Funerals and memorials in Haiti are certainly handled in a very different way to how I’m used to as a Brit. Every emotion is clearly worn more openly on the sleeve- both the grieving and the happy memories- and a collection of layered field recordings from a variety of Haitian funeral processions, services and wakes is an extremely emotive experience, but not all of it sad.
The album is built around six live recordings of brass band processions- some of them bright and celebratory, others more conventionally funereal, some quite jazzy. In keeping with the idea that Haitians put more effort into making a remembrance service a more jovial event, some of it is actually good fun.
But it has to be pointed out that there’s lengthy agonised and uncontrolled screaming and wailing here, and some of it is quite rightly difficult to listen to. There are elements more recognisable to Western Europeans- hymnal chanting and spoken-word eulogy snippets. A carnival album, this is not, and the layering up of some of the brass band performances with the gut-wrenching howling of mourning family members is truly macabre and unsettling to my stoic traditions.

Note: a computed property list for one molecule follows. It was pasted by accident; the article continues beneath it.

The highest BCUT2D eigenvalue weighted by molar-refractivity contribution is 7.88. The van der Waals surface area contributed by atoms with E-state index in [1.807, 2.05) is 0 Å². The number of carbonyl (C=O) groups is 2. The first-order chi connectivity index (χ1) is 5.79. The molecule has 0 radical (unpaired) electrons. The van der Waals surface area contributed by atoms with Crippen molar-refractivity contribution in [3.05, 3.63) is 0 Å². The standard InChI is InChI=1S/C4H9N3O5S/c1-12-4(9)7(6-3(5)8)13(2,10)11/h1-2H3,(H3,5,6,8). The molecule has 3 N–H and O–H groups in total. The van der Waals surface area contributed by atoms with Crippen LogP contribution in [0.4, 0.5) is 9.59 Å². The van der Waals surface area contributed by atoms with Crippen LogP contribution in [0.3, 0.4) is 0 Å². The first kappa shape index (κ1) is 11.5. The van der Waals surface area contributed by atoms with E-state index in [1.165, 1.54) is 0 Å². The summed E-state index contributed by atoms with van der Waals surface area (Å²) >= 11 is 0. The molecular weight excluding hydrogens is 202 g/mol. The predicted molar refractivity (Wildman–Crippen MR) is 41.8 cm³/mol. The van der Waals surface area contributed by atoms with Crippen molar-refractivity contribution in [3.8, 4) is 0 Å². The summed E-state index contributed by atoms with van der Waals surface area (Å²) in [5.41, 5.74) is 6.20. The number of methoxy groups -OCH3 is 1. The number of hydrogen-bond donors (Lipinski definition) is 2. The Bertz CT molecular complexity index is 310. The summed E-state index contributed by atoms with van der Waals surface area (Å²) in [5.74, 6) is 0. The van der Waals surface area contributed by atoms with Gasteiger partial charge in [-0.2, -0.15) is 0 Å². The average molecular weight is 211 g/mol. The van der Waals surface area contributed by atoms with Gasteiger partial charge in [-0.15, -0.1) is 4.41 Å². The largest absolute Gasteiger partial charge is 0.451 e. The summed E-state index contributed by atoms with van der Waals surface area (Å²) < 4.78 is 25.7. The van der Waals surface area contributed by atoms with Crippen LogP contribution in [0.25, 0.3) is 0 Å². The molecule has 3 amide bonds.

The sound recording quality is fantastic- everything has the atmosphere of a crowd underpinning it, but the sonic quality of some of the solo saxophone work is studio-quality and very impressive. It’s a well-produced and nicely constructed work. But unless you’re actively seeking the sound of genuine bitter-sweet grief, whether for entertainment or your own personal catharsis, I’m not sure you’re going to enjoy it, nor should you.